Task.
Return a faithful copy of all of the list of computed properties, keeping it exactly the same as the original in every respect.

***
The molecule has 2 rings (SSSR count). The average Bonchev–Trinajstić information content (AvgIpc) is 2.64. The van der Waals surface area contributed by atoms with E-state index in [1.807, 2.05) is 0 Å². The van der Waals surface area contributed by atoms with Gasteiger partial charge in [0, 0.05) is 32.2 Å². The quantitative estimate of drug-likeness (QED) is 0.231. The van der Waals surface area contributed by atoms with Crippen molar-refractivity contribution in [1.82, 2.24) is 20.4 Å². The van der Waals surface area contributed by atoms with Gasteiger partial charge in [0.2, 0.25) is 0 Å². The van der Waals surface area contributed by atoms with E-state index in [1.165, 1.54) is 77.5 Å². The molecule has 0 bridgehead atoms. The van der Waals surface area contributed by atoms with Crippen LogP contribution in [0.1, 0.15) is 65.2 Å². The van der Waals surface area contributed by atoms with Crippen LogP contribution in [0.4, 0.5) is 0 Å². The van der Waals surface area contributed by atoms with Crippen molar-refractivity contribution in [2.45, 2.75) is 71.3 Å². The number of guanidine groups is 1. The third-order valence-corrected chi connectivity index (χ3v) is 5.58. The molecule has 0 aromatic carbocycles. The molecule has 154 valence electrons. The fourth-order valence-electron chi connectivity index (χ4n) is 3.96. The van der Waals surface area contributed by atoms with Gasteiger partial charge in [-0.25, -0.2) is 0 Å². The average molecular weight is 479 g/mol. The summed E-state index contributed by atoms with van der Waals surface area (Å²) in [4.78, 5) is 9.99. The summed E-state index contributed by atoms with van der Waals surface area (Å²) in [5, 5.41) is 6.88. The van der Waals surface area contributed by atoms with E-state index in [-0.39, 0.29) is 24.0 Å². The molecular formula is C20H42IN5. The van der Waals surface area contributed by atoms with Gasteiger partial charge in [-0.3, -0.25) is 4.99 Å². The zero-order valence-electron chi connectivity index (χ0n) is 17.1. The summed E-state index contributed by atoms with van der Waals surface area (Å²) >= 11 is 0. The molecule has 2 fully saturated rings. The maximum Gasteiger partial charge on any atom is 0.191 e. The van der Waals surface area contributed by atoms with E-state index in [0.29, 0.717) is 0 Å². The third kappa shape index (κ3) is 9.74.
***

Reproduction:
The molecule has 2 rings (SSSR count). The average Bonchev–Trinajstić information content (AvgIpc) is 2.64. The van der Waals surface area contributed by atoms with E-state index in [1.807, 2.05) is 0 Å². The van der Waals surface area contributed by atoms with Gasteiger partial charge in [0, 0.05) is 32.2 Å². The quantitative estimate of drug-likeness (QED) is 0.231. The van der Waals surface area contributed by atoms with Crippen molar-refractivity contribution in [1.82, 2.24) is 20.4 Å². The van der Waals surface area contributed by atoms with Gasteiger partial charge in [0.2, 0.25) is 0 Å². The van der Waals surface area contributed by atoms with E-state index in [1.165, 1.54) is 77.5 Å². The molecule has 0 bridgehead atoms. The van der Waals surface area contributed by atoms with Crippen LogP contribution in [0.1, 0.15) is 65.2 Å². The van der Waals surface area contributed by atoms with Crippen LogP contribution in [0.4, 0.5) is 0 Å². The van der Waals surface area contributed by atoms with Crippen molar-refractivity contribution in [2.45, 2.75) is 71.3 Å². The number of guanidine groups is 1. The third-order valence-corrected chi connectivity index (χ3v) is 5.58. The molecule has 0 aromatic carbocycles. The molecule has 154 valence electrons. The fourth-order valence-electron chi connectivity index (χ4n) is 3.96. The van der Waals surface area contributed by atoms with Gasteiger partial charge in [-0.25, -0.2) is 0 Å². The average molecular weight is 479 g/mol. The summed E-state index contributed by atoms with van der Waals surface area (Å²) in [4.78, 5) is 9.99. The summed E-state index contributed by atoms with van der Waals surface area (Å²) in [5, 5.41) is 6.88. The van der Waals surface area contributed by atoms with E-state index in [-0.39, 0.29) is 24.0 Å². The molecular formula is C20H42IN5. The van der Waals surface area contributed by atoms with Gasteiger partial charge in [-0.3, -0.25) is 4.99 Å². The zero-order valence-electron chi connectivity index (χ0n) is 17.1. The summed E-state index contributed by atoms with van der Waals surface area (Å²) >= 11 is 0. The molecule has 2 fully saturated rings. The maximum Gasteiger partial charge on any atom is 0.191 e. The van der Waals surface area contributed by atoms with E-state index in [0.29, 0.717) is 0 Å². The third kappa shape index (κ3) is 9.74.